Real case example: Our client was charged with Reckless Driving with a circumstance of aggravation (to evade police), which carried a mandatory term of immediate imprisonment. This means that the Magistrate would have had no choice but to send our client to prison for at least 6 months. We successfully negotiated to remove the circumstance of aggravation, thus removing the mandatory imprisonment requirement, and the charge was also amended to dangerous driving. Our client pleaded guilty to the amended charge and received a fine. He also avoided a licence disqualification.

Submission To Amend The Facts

In some circumstances, you may agree with the essence of the charge and intend on pleading guilty, but disagree with certain alleged facts which would have a bearing on sentence. It is important to come to an agreement with the prosecution as to the facts, as this is the basis upon which you will be sentenced. 

It could be submitted that a plea of guilty on the amended facts could still reasonably reflect the essential criminality of the conduct and provide an adequate basis for sentence.
For example, you may agree to an assault, but only say you punched the victim, as opposed to punching and kicking the victim. Your sentence may be more serious if you are sentenced on the basis of having kicked the victim as well.

Real case example: Our client was charged with Act or omission causing bodily harm. We successfully negotiated the facts to include some facts our client says occurred, and to remove some facts our client says didn’t occur. Prior to amending the facts, our client would likely have been facing imprisonment. The facts were amended and our client received a fine.

In Western Australia, all criminal charges are either summary offences that can be dealt with in the Magistrates Court by a Magistrate, or more serious offences that cannot be dealt with in the Magistrates Court and must, instead, be dealt with on indictment in a superior court (District Court or Supreme Court) before a Judge or a Judge and Jury. Some offences are known as “either way” offences, which means that it will be heard summarily unless the prosecution or defence apply for the matter to be heard on indictment.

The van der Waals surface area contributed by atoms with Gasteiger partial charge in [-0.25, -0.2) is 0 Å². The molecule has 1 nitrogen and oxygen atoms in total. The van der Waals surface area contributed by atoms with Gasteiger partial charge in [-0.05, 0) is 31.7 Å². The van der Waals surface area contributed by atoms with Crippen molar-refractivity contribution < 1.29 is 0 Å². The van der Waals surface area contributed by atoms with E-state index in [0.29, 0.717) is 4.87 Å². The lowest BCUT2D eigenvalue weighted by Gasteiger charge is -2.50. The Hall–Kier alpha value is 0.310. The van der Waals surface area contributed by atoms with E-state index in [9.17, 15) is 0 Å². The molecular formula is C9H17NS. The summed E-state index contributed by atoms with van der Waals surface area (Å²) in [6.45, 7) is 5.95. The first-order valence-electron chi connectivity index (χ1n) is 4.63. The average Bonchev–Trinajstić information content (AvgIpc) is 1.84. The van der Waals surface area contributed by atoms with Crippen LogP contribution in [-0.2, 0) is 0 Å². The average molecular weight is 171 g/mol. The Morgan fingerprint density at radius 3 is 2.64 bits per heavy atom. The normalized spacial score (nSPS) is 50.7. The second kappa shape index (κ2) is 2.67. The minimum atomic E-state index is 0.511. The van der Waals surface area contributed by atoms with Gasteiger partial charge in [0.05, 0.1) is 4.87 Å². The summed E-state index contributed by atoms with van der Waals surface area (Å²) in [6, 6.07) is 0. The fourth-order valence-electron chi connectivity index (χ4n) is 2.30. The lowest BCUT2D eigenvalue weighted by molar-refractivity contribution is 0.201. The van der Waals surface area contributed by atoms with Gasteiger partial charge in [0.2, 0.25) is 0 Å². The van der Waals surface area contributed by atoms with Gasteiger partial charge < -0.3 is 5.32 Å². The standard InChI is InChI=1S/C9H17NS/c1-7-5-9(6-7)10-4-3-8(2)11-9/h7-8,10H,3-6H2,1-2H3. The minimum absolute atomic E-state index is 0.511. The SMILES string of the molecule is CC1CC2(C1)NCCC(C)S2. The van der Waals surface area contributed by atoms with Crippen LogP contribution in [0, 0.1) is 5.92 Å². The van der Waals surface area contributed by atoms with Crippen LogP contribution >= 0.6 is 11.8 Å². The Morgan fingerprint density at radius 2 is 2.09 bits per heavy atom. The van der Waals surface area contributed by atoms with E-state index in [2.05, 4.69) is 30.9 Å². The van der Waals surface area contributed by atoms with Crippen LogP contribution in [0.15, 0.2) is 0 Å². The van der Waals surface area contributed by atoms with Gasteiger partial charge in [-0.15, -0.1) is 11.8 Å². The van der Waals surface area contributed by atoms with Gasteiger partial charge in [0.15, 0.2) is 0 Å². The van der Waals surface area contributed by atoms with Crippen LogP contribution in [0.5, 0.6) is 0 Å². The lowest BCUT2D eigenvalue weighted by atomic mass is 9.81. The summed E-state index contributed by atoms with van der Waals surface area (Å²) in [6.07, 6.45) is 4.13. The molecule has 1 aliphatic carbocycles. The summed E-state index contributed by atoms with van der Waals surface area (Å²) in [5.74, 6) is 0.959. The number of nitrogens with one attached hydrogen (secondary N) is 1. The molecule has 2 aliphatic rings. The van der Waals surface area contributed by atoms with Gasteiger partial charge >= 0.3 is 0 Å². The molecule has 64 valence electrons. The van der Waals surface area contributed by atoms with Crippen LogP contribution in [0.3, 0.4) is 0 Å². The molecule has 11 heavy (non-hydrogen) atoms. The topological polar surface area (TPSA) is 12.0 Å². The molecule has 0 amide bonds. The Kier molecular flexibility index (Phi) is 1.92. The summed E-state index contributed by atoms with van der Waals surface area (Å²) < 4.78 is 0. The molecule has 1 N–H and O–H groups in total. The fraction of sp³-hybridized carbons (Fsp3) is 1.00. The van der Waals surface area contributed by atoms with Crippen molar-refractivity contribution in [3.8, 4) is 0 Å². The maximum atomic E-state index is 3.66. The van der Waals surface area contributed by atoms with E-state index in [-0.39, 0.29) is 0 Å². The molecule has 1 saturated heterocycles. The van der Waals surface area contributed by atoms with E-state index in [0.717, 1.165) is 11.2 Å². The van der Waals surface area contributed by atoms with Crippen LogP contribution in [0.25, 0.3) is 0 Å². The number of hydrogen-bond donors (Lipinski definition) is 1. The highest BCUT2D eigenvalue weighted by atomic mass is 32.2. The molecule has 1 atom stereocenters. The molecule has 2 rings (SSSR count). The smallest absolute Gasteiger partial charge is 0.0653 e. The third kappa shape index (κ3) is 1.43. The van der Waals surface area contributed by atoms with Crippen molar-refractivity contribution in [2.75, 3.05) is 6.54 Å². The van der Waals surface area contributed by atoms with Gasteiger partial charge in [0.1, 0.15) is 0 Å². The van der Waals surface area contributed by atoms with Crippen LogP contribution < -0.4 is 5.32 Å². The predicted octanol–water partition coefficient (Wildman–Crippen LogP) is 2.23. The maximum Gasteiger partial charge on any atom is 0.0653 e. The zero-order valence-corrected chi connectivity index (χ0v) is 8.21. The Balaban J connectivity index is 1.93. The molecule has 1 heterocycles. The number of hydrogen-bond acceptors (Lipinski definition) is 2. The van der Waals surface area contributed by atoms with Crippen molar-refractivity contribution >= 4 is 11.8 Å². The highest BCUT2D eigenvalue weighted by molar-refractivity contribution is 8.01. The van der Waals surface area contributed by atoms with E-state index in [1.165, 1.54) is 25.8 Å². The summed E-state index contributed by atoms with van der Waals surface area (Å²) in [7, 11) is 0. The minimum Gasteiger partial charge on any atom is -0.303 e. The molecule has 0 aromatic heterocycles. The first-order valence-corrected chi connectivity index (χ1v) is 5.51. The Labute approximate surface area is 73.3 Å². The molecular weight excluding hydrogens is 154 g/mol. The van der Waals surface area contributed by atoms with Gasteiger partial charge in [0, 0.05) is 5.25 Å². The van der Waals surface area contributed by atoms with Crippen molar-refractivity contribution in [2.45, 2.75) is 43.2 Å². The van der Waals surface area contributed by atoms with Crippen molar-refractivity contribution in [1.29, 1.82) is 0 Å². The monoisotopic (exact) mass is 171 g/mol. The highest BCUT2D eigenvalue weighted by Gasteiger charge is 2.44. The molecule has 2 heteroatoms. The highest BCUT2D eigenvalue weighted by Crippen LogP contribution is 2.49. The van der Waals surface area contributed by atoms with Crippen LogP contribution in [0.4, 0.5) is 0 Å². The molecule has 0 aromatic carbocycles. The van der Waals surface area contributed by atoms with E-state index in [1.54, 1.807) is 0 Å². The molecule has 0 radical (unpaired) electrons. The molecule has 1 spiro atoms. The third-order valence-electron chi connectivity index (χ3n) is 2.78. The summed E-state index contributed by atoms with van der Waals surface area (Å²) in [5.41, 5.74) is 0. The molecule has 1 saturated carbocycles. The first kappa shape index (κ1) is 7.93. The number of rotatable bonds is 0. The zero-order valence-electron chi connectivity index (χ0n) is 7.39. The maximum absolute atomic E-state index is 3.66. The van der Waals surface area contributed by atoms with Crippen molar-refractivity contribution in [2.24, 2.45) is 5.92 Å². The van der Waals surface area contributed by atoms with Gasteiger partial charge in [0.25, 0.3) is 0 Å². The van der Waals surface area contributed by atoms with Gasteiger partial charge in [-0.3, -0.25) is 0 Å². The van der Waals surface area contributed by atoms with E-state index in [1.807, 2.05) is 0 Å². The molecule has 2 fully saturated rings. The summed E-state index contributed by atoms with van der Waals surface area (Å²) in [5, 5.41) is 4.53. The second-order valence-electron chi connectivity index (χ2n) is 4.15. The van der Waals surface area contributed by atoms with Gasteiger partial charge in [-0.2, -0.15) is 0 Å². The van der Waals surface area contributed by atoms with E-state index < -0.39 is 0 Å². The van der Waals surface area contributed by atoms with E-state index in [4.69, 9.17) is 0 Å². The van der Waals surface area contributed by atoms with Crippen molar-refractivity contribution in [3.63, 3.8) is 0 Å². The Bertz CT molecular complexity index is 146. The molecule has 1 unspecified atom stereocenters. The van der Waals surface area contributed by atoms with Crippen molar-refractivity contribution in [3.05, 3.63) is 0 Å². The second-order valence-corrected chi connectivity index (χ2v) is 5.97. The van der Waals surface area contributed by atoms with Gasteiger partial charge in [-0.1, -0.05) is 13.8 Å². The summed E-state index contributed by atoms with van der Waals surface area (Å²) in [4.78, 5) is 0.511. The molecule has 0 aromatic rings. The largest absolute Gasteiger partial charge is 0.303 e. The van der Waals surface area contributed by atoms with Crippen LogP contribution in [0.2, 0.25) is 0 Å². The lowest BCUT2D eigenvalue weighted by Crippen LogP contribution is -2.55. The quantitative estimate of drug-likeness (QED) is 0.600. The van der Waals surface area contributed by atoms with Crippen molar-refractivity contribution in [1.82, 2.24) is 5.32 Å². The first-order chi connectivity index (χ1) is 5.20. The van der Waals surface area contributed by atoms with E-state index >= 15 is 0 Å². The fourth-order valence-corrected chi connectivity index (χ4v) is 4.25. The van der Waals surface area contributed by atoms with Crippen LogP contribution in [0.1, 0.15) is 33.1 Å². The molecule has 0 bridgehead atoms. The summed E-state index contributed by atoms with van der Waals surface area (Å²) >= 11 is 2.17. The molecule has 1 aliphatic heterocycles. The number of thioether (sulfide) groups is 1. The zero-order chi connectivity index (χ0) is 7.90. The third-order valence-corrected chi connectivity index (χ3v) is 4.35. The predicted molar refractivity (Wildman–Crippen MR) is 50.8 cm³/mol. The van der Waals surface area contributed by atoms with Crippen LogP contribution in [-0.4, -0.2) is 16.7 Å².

If you are under investigation by the police, you may be asked to participate in a video record of interview (also known as an electronic record of interview). The police will often arrest you on suspicion of having committed an offence and then ask you to participate in an interview.

When questioned by police, you can exercise your right to silence. You must provide the police with your personal details, being your full name, date of birth and address, but you do not need to answer any other questions. If you choose not to answer any questions, you can answer by saying “no comment”.  You can also inform the officers prior to the interview that you intend on providing a “no comment interview”.

Character references can be provided to the court at sentencing hearings. They can tell the Presiding Magistrate or Presiding Judge that despite you being convicted of the current offence, that you are still considered to be of good character

This can be useful in assisting the Magistrate or Judge with what penalty should be imposed at your sentencing hearing.
They are also particularly useful if you are applying for a spent conviction.

You should aim to get about 3-5 references from various people who know you well, and who know about the charge(s) you are in court for. 

Who can issue a search warrant?

A warrant can be issued by a judicial officer, such as a Justice of the Peace, Magistrate, or Judge.

When can the police carry out a search?

The police can search you, your property, or your vehicle if:
•    They have a valid search warrant (they do not require your consent); 
•    They have your consent to carry out the search; or
•    They are otherwise permitted to by law (see below).